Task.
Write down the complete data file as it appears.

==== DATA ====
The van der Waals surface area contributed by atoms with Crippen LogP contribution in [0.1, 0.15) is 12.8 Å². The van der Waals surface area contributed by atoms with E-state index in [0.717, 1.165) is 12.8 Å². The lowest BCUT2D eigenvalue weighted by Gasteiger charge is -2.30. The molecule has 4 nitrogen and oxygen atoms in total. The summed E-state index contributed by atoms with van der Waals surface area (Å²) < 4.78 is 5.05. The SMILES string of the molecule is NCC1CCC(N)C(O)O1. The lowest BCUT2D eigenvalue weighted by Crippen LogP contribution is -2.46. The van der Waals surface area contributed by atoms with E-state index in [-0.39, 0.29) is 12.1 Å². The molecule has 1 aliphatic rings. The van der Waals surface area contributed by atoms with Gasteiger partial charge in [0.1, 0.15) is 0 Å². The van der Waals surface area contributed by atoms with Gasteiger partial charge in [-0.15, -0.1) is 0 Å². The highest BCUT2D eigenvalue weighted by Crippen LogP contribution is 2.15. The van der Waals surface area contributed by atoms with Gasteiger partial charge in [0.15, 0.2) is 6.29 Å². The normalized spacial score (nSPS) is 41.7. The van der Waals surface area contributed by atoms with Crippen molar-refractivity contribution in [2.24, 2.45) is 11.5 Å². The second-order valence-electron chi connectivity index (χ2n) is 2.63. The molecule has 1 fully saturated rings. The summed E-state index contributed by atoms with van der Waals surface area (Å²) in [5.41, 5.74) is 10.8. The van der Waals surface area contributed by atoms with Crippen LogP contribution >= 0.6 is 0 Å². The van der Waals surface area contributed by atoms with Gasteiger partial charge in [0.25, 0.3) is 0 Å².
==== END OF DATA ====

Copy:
The van der Waals surface area contributed by atoms with Crippen LogP contribution in [0.1, 0.15) is 12.8 Å². The van der Waals surface area contributed by atoms with E-state index in [0.717, 1.165) is 12.8 Å². The lowest BCUT2D eigenvalue weighted by Gasteiger charge is -2.30. The molecule has 4 nitrogen and oxygen atoms in total. The summed E-state index contributed by atoms with van der Waals surface area (Å²) < 4.78 is 5.05. The SMILES string of the molecule is NCC1CCC(N)C(O)O1. The lowest BCUT2D eigenvalue weighted by Crippen LogP contribution is -2.46. The van der Waals surface area contributed by atoms with E-state index in [-0.39, 0.29) is 12.1 Å². The molecule has 1 aliphatic rings. The van der Waals surface area contributed by atoms with Gasteiger partial charge in [0.1, 0.15) is 0 Å². The van der Waals surface area contributed by atoms with Gasteiger partial charge in [-0.15, -0.1) is 0 Å². The highest BCUT2D eigenvalue weighted by Crippen LogP contribution is 2.15. The van der Waals surface area contributed by atoms with Gasteiger partial charge in [0.15, 0.2) is 6.29 Å². The normalized spacial score (nSPS) is 41.7. The van der Waals surface area contributed by atoms with Crippen molar-refractivity contribution in [2.24, 2.45) is 11.5 Å². The second-order valence-electron chi connectivity index (χ2n) is 2.63. The molecule has 1 fully saturated rings. The summed E-state index contributed by atoms with van der Waals surface area (Å²) in [5.41, 5.74) is 10.8. The van der Waals surface area contributed by atoms with Crippen LogP contribution >= 0.6 is 0 Å². The van der Waals surface area contributed by atoms with Gasteiger partial charge in [0.25, 0.3) is 0 Å².